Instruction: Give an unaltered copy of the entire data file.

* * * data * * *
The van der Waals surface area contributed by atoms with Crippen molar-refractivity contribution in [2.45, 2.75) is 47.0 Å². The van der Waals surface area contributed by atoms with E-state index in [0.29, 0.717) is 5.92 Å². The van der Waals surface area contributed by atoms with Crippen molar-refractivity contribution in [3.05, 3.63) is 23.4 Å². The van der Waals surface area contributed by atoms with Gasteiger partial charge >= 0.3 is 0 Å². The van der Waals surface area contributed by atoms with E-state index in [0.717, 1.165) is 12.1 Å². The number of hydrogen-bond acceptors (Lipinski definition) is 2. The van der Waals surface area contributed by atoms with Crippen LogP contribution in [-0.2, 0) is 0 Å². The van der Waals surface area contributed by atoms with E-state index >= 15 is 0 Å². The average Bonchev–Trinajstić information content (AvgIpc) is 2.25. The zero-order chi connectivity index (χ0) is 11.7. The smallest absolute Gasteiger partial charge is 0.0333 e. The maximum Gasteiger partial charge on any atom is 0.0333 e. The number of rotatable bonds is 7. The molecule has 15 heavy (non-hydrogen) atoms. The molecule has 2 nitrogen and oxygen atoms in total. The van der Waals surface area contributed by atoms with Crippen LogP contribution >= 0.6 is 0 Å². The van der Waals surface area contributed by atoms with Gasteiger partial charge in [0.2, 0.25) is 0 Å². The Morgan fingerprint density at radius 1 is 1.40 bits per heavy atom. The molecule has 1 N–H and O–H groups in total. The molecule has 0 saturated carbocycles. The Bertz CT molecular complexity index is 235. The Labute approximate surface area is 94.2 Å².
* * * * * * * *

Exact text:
The van der Waals surface area contributed by atoms with Crippen molar-refractivity contribution in [2.45, 2.75) is 47.0 Å². The van der Waals surface area contributed by atoms with E-state index in [0.29, 0.717) is 5.92 Å². The van der Waals surface area contributed by atoms with Crippen molar-refractivity contribution in [3.05, 3.63) is 23.4 Å². The van der Waals surface area contributed by atoms with Gasteiger partial charge >= 0.3 is 0 Å². The van der Waals surface area contributed by atoms with E-state index in [0.717, 1.165) is 12.1 Å². The number of hydrogen-bond acceptors (Lipinski definition) is 2. The van der Waals surface area contributed by atoms with Crippen LogP contribution in [-0.2, 0) is 0 Å². The van der Waals surface area contributed by atoms with E-state index >= 15 is 0 Å². The average Bonchev–Trinajstić information content (AvgIpc) is 2.25. The zero-order chi connectivity index (χ0) is 11.7. The smallest absolute Gasteiger partial charge is 0.0333 e. The maximum Gasteiger partial charge on any atom is 0.0333 e. The number of rotatable bonds is 7. The molecule has 15 heavy (non-hydrogen) atoms. The molecule has 2 nitrogen and oxygen atoms in total. The van der Waals surface area contributed by atoms with Crippen LogP contribution >= 0.6 is 0 Å². The van der Waals surface area contributed by atoms with Gasteiger partial charge in [0.2, 0.25) is 0 Å². The Morgan fingerprint density at radius 1 is 1.40 bits per heavy atom. The molecule has 1 N–H and O–H groups in total. The molecule has 0 saturated carbocycles. The Bertz CT molecular complexity index is 235. The Labute approximate surface area is 94.2 Å².